Continued from Part One.
We continue the countdown with my top five Big Finish stories of 2022:
5) Wulf by Aaron Lamont, starring Lisa Bowerman, from Doctor Who: The New Adventures of Bernice Summerfield: Blood and Steel
In the previous story, Professor Bernice “Bennie” Summerfield (Lisa Bowerman) nearly escapes a mass conversion of 1930s German civilians into Cybermen. All the poor unfortunates who were kidnapped into the metal monsters have perished. However, one survives partially converted, and makes it back to his small country village to try to re-integrate into the community.
This is a solid, emotional piece of story-telling that manages to set out a scenario than really explores the consequences of it. This is smartly written and keeps the Doctor mostly out of the story; even Bennie only comes in relatively late. This gives the supporting guest cast a chance to shine, as well allowing the soundscape to enhance the story. Wulf challenges some of the Doctor and Bennie’s beliefs about the Cybermen in a way that’s more intelligent than many modern series’ attempts to do the same. The time period really enhances both the sense of peril and the reactions of the characters. Wulf is a moving, gut-wrenching piece that uses both the characters and the setting to tell a touching and tragic tale.
4) Earthbound by Nicholas Briggs, starring Mark Bonnar, from the box set Space 1999: Earthbound
Commander Koenig (Bonnar) has enough to worry about just trying to keep Moonbase Alpha functioning. But Commissioner Simmons (Timothy Bentick) is frustrated by the lack of effort toward finding a way back to Earth, even though returning to Earth would be so impractical that there’s no point in anyone on Alpha dedicating their efforts to it. Simmons organizes a small mutiny that forces Koenig to call a referendum on whether to begin Project Earthbound to return to Earth.
This and the plot of the next story were covered in a single episode, but as he did in writing the pilot episode, “Breakaway,” script editor Nicholas Briggs makes a smart call to expand the story into two episodes. While many stories in the era could be padded, some definitely needed room to breathe, and the referenda storyline definitely fell into the latter category. In particular, whenever a vote is called for on a ship or military base, in a sci-fi series, it seems out of place, as that’s not how those organizations function and the vote is run in a way that’s hard to take seriously.
Here, everything is given proper weight. Moonbase Alpha’s very unique situation, where they’re no longer within their mission perimeters (having been blasted into deep space), and they have a civil political figure on board, makes this far more plausible. The debate is handled well, and we get to see the aftermath and effect of the vote. The way the vote happens has social commentary elements without feeling hackneyed or ham-handed.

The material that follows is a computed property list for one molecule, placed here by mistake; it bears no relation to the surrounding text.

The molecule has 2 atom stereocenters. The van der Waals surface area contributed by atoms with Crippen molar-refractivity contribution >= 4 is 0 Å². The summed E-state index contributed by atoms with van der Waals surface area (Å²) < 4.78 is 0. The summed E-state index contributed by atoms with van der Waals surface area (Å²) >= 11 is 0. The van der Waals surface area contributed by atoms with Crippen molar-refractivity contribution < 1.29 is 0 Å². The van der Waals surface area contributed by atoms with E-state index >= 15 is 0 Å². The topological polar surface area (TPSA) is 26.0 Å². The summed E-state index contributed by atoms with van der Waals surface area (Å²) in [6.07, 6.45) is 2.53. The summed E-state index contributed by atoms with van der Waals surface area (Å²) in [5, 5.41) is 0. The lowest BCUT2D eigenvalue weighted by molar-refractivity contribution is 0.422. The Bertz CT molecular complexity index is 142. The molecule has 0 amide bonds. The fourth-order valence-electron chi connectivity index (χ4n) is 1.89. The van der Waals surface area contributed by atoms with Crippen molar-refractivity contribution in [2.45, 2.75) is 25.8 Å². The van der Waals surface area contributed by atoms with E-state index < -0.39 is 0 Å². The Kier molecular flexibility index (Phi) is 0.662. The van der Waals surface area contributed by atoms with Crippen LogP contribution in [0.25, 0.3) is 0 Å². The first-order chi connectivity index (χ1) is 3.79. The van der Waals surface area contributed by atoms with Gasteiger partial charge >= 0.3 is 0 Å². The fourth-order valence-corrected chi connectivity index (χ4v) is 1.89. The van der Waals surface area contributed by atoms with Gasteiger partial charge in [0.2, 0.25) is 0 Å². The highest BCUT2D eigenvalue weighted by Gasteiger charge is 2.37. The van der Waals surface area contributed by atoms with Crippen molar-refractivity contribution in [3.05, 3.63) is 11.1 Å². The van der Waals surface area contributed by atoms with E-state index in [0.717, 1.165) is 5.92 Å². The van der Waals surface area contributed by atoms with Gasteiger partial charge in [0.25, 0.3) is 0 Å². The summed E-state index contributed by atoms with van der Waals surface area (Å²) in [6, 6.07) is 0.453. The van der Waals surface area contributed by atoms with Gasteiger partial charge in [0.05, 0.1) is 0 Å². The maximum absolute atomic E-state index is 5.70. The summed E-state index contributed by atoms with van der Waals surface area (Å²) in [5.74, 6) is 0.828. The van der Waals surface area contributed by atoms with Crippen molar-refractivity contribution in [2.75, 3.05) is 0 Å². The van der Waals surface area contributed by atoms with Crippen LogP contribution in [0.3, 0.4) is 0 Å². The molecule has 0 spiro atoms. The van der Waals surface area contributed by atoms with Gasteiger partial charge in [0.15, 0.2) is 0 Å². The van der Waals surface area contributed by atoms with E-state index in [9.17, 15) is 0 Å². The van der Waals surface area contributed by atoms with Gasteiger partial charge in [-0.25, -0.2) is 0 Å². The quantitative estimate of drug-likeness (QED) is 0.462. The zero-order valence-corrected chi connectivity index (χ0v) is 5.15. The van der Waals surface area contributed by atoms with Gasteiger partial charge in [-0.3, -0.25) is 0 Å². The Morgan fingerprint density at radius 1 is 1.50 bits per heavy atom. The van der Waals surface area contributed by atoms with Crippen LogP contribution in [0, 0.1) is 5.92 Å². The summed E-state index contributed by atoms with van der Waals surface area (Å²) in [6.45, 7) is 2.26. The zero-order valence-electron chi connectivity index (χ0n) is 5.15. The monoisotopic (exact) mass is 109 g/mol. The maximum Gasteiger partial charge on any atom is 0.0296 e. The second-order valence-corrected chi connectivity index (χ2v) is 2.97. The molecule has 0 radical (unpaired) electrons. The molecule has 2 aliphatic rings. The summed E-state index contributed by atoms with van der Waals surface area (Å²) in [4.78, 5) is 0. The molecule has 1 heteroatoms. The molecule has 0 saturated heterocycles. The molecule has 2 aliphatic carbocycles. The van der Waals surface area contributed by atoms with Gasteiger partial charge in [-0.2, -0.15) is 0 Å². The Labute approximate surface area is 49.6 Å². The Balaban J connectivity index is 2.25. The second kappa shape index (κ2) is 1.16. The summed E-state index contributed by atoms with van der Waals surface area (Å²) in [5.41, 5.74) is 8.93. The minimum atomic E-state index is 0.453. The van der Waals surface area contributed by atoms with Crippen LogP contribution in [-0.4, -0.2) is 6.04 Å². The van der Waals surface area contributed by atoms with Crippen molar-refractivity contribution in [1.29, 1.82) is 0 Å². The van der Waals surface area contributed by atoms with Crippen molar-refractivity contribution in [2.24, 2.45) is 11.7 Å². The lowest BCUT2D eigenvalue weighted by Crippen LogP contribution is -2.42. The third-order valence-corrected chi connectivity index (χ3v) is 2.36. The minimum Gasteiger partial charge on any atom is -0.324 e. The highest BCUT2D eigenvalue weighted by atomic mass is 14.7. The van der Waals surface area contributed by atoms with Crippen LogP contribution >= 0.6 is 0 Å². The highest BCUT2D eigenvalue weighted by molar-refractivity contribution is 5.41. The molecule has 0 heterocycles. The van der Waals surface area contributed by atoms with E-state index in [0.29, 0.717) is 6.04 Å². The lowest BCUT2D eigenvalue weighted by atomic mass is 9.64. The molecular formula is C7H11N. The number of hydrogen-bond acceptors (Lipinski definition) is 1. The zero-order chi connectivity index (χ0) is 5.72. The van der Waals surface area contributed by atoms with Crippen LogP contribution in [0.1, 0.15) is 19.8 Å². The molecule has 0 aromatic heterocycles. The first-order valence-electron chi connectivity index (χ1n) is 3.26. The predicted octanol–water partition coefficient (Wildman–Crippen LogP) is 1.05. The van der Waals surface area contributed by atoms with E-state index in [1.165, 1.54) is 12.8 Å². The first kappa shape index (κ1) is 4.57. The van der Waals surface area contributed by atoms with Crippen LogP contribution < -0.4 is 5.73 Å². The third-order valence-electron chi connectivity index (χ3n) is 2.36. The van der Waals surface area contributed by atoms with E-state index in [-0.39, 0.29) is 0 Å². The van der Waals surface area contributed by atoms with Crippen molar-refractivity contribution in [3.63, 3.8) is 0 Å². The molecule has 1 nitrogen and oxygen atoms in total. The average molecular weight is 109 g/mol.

This is a solid piece of drama that just happens to be set in space.
This script focuses on the modern series monsters, the Dream Crabs, but still manages to recapture that early 2000s feel of the Eighth Doctor and Charley and what made that pairing work. There are also touches of other classic Charlotte Pollard stories. In many ways, this feels like a sequel to Solitaire, one of John Dorney’s earliest Big Finish scripts.
At the same time, India Fisher is on top of her game. I don’t think she’s ever been better. Overall, this has a great puzzle, a superb script, two great performances from the leads, solid direction, and a really great dreamscape sound design.
The Doctor (Tom Baker) arrives at a small seaside village where strange disappearances are happening at the local power station, which has a very hush-hush attitude about its source of energy. The village is haunted increasingly by a menacing visitor known as the Ravencliff Witch.
The atmosphere is superb, with both the sound design and Jamie Robertson’s music doing a great job to set the tone for the piece. The story has some good turns, although it’s by no means groundbreaking. This is a story that does take its time and builds up tension nicely. It also features well-thought-out and well-developed supporting characters who are all played by excellent actors. Tom Baker also is solid in a performance that’s one of his more serious takes on the Doctor. His last few minutes in the story are really well-done and beautifully subtle.
This is a superb story: spooky, engaging, and with some wonderful character moments throughout.
The Auton Infinity is an example of a classic, massive Doctor Who Anniversary special, a six-part story celebrating the 40th Anniversary of Peter Davison premiering as the 5th Doctor. It includes the Brigadier, the Autons, and a host of surprise companions and guest characters. Several of these stories have crashed under the weight of their own bloated plots, while others make for a delightful romp almost of themselves.
The Infinity of the Autons is one that really nails it. It’s well-paced, and rather than padding out the running time as many stories in the classic era do, it’s full of great surprises and surprising reveals. Each of the five cliffhangers is superb, with the second being a particular standout. The acting is very good, with Peter Davison turning in a multi-faceted performance. Jon Culshaw does yeoman’s work in portraying multiple characters. Howard Carter’s music is glorious. It’s pitch-perfect to the 1980s and true to the era.
While this is a love letter to the entirety of Davison’s TV run, it doesn’t have that sort of condescending approach that can turn off listeners. It’s the type of play that’s fan-pleasing without coming off as fan service. The Autons Infinity never stops being a good story. This is a well-made and thrilling production that really makes every minute of the three hour runtime worth it.